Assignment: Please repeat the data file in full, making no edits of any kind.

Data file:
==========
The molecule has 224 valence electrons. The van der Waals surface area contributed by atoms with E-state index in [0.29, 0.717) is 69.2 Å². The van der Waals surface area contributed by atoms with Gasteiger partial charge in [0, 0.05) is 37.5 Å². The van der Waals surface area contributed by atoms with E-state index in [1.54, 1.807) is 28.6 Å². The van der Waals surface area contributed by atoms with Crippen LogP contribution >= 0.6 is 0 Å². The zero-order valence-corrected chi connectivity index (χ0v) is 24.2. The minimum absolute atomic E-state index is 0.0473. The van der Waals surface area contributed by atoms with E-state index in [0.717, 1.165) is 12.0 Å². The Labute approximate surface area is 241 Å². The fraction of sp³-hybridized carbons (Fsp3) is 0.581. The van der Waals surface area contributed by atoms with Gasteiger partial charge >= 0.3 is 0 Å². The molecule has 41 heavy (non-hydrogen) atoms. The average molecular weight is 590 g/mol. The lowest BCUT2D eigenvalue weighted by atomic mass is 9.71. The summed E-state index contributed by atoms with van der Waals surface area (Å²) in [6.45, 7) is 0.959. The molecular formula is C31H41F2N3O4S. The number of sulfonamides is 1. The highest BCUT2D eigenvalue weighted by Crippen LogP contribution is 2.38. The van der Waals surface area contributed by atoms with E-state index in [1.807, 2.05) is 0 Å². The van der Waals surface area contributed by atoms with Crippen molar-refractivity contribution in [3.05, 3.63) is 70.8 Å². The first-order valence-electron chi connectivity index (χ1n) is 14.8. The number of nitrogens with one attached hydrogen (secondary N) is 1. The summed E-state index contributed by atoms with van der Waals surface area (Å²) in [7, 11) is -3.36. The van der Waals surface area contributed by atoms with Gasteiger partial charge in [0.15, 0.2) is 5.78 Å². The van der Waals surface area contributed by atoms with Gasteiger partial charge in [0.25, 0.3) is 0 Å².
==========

The molecule has 224 valence electrons. The van der Waals surface area contributed by atoms with E-state index in [0.29, 0.717) is 69.2 Å². The van der Waals surface area contributed by atoms with Gasteiger partial charge in [0, 0.05) is 37.5 Å². The van der Waals surface area contributed by atoms with E-state index in [1.54, 1.807) is 28.6 Å². The van der Waals surface area contributed by atoms with Crippen LogP contribution >= 0.6 is 0 Å². The zero-order valence-corrected chi connectivity index (χ0v) is 24.2. The minimum absolute atomic E-state index is 0.0473. The van der Waals surface area contributed by atoms with E-state index in [0.717, 1.165) is 12.0 Å². The Labute approximate surface area is 241 Å². The fraction of sp³-hybridized carbons (Fsp3) is 0.581. The van der Waals surface area contributed by atoms with Gasteiger partial charge >= 0.3 is 0 Å². The molecule has 41 heavy (non-hydrogen) atoms. The average molecular weight is 590 g/mol. The lowest BCUT2D eigenvalue weighted by atomic mass is 9.71. The summed E-state index contributed by atoms with van der Waals surface area (Å²) in [6.45, 7) is 0.959. The molecular formula is C31H41F2N3O4S. The number of sulfonamides is 1. The highest BCUT2D eigenvalue weighted by Crippen LogP contribution is 2.38. The van der Waals surface area contributed by atoms with E-state index in [1.807, 2.05) is 0 Å². The van der Waals surface area contributed by atoms with Crippen molar-refractivity contribution in [3.05, 3.63) is 70.8 Å². The first-order valence-electron chi connectivity index (χ1n) is 14.8. The number of nitrogens with one attached hydrogen (secondary N) is 1. The summed E-state index contributed by atoms with van der Waals surface area (Å²) in [7, 11) is -3.36. The van der Waals surface area contributed by atoms with Gasteiger partial charge in [0.15, 0.2) is 5.78 Å². The van der Waals surface area contributed by atoms with Gasteiger partial charge in [0.25, 0.3) is 0 Å².